Dept of Homeland Security Monitors Social Networks

The Department of Homeland Security (DHS) has been operating a “Social Networking/Media Capability” program to monitor the top blogs, forums and social networks online for at least the past 18-24 months.  Among the sites under surveillance? Facebook, Twitter, MySpace, Drudge Report, Huffington Post, YouTube, and more.

A DHS official said that under the program’s rules, the department would not keep permanent copies of the internet traffic it monitors. However, the document outlining the monitoring program does say that the operations center “will retain information for no more than five years” under the National Operations Center’s Media Monitoring Initiative.

Not much detail has been provided as to why they would need to monitor and collect personal information except for saying  that it was intended purely to enable command center officials to keep in touch with various Internet-era media so that they were aware of major, developing events to which the Department or its agencies might have to respond.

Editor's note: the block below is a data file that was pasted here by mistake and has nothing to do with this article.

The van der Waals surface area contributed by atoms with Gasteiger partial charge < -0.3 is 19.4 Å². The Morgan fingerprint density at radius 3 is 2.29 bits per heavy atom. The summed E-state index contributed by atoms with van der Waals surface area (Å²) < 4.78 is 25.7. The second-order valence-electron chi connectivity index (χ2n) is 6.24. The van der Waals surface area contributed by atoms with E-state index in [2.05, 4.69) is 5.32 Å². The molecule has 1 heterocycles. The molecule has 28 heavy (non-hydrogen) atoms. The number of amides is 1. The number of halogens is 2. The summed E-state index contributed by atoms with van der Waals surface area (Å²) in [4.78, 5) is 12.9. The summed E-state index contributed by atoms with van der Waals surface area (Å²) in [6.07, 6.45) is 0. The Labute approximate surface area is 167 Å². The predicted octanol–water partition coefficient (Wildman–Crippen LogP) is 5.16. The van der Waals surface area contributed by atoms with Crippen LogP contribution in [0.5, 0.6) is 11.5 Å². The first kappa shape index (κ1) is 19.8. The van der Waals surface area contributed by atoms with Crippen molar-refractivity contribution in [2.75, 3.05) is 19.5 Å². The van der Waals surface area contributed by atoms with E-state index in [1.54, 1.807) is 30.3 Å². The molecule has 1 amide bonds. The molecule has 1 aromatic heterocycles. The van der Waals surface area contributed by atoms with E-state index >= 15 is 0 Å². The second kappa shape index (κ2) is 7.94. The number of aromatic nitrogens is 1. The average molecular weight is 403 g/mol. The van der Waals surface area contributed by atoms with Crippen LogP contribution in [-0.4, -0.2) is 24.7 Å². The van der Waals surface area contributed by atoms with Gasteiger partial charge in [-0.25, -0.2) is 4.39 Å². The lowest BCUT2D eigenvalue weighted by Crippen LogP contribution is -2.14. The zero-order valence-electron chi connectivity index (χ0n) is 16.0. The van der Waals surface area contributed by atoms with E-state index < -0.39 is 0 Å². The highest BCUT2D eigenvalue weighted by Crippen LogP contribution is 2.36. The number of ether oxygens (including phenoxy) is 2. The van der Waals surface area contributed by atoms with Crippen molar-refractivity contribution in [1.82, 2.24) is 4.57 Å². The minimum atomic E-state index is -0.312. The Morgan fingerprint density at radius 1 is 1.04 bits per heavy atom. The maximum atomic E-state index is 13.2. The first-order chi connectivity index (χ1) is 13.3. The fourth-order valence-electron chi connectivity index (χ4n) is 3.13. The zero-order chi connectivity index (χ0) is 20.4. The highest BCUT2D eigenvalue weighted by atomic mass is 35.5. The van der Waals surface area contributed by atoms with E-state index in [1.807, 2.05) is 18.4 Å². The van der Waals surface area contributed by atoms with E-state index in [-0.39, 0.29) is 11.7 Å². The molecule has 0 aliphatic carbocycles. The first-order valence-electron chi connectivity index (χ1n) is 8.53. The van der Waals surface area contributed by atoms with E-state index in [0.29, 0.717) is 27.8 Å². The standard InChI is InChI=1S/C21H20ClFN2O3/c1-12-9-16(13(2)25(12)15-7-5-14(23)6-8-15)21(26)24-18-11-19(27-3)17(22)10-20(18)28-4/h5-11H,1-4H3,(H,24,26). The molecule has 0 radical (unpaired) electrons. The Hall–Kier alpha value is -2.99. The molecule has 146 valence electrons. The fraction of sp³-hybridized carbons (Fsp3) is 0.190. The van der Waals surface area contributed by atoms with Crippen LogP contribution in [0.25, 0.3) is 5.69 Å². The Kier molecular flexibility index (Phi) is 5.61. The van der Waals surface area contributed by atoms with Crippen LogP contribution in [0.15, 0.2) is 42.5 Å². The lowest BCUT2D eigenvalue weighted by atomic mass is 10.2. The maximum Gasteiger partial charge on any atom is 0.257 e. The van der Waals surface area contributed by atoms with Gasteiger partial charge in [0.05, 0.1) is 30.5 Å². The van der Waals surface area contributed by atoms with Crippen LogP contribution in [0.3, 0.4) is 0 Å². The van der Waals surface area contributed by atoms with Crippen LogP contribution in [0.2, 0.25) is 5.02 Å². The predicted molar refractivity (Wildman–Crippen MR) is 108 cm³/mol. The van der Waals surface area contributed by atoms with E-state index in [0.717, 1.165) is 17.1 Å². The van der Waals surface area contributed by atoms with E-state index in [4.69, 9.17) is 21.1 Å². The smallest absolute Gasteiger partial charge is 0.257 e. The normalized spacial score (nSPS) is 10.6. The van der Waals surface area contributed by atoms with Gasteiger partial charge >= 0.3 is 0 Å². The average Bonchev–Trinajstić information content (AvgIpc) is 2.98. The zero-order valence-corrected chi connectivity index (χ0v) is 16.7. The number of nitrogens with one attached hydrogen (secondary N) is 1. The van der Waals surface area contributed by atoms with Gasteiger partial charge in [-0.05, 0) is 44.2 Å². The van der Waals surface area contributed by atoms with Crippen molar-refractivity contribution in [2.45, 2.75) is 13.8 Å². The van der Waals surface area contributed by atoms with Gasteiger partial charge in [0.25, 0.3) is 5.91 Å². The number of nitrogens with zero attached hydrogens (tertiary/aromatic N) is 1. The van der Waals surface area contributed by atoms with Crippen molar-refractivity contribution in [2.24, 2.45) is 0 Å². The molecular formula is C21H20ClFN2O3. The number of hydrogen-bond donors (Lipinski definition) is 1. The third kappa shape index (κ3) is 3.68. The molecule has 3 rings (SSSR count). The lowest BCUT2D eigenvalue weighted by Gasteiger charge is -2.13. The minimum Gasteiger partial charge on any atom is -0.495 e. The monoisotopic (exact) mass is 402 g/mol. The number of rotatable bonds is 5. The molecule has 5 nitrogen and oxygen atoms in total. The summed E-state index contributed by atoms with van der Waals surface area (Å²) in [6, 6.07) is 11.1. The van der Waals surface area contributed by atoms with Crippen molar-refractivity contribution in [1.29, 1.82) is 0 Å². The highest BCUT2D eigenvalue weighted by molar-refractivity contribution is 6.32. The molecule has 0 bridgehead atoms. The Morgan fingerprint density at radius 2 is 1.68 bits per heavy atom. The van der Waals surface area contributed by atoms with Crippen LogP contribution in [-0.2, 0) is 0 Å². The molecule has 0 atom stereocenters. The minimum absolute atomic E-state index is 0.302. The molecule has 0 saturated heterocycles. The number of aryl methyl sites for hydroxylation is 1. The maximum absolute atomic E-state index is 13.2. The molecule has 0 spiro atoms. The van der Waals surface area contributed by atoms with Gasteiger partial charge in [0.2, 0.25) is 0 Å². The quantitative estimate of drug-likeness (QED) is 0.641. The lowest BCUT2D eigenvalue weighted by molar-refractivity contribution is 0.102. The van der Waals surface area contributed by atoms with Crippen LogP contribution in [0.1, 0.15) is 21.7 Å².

The document says that all the websites which the command center will be monitoring were “publicly available and… all use of data published via social media sites was solely to provide more accurate situational awareness, a more complete common operating pictures, and more timely information for decision makers…”

This story is disturbing because once a federal program is initiated, it is a nightmare to eliminate.  While they may give us reasons for monitoring these sites, there is always a good chance that the reasons can expand in the future.  That will be the story not reported…until it is too late.

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